Yesterday I opened my Tech Terrain from Paizo and printed out the deckplans of our Terran Frigate at Staples on their plotter. I’m going to showcase everything on the glossy map I printed in sections on my laser printer.
Paizo’s new Tech Terrain are like their previous pawn sets cut out of 2mm thick board. Depending on the pawn you can use them as a horizontal or vertical pawn or lay them down as a tile. There were a lot of things I liked in the package barbed wire, electric fence, wall of fire, wall of force, big airlock doors, floor hatches, computer terminals, dead bodies, bunks, tech workstations, vending machines, video games, fountains, plants, statues, holograms, a lot of neat things for your Starfinder or Star Wars game.
Catwalks, barbed wire, electric fences, concrete barriers, I expect you would use all the fences sideways in a wide base like a wall, in the case of the concrete barrier, a wall that provides cover.
The doors, video games, vending machines, barrels, computer terminals, should all stand upright like pawns, but the workstations and bars should probably lay flat like tiles. Jesper is you’re reading this the terrain set comes with 2 Stasis Pods.
Airlock doors, junk piles, craters, walls of fire and force, comm terminals, airlocks, double doors, fountains, grease, machinery, power cores, shipping crates, tents, weapon racks. The rack and the walls could just as easily lay sideways. The grease, craters, fountain and power core probably lay flat like tiles. For the satellite dish and shipping crates there are more 3D options, but the benefit of the tiles here is it all packs up flat when you’re done.
Tree stumps, hydrants, trash cans, vents, crystals, alien plants, manholes, sentry guns, all sorts of small scatter terrain for your maps.
Below you see some troopers running around on our Terran Frigate map using Paizo’s airlock tile, airlock doors and double doors with standard pawn bases.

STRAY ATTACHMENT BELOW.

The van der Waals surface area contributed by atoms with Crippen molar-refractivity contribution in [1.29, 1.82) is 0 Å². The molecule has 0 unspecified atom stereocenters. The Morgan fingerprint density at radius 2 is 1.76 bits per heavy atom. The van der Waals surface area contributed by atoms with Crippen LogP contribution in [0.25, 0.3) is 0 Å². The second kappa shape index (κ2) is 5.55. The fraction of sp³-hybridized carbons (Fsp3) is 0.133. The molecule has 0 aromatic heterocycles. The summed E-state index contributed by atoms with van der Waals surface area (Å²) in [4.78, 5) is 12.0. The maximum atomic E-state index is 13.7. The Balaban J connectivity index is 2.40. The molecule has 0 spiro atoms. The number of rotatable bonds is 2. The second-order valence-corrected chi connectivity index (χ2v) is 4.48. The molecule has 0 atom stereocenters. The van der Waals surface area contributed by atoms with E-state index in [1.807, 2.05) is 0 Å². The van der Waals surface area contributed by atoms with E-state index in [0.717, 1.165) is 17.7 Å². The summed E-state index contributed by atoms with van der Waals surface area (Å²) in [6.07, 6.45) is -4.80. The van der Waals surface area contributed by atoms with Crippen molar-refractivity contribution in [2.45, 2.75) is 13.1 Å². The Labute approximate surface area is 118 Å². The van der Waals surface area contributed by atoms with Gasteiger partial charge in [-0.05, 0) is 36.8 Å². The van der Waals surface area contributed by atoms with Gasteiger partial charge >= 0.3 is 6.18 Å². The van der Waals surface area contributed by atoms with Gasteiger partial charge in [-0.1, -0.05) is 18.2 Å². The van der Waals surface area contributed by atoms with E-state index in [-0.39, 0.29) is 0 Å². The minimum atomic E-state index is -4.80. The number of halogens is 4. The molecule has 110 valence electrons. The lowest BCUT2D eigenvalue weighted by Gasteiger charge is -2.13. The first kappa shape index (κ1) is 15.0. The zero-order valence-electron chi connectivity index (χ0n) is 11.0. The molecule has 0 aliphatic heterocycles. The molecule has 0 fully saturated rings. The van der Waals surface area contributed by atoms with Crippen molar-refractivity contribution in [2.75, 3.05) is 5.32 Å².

After playing around with the airlock and double doors I really wanted a pawn base that didn’t take up a full space like the Paizo bases do. So I grabbed a door tile, a pawn base and the calipers, then went over to Tinkercad and built one. There were two attempts, the first one (middle below) had an alignment issue and the base was messy. With a 2mm deep groove it held the pawn perfectly well. You might notice the uprights on the Paizo pawn bases are deeper than 2mm and often cover up the name of the pawn. With the second attempt I made a deeper groove and put in a 20mm wide notch across the front center that should leave the pawn title uncovered.
The second attempt (right) is 50mm wide, 10mm deep, 5mm high with a small notch in the front groove to see the title of the pawn. Base was printed in PLA on a DAGOMA NEVA Delta 3D printer.
So if you have a bunch of 3D terrain laying around for all of the above use cases, use that, if you already use pawns on your battle mat and are looking for some specific terrain pieces give the Tech Terrain a look.
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Designer at Evilrobotgames.com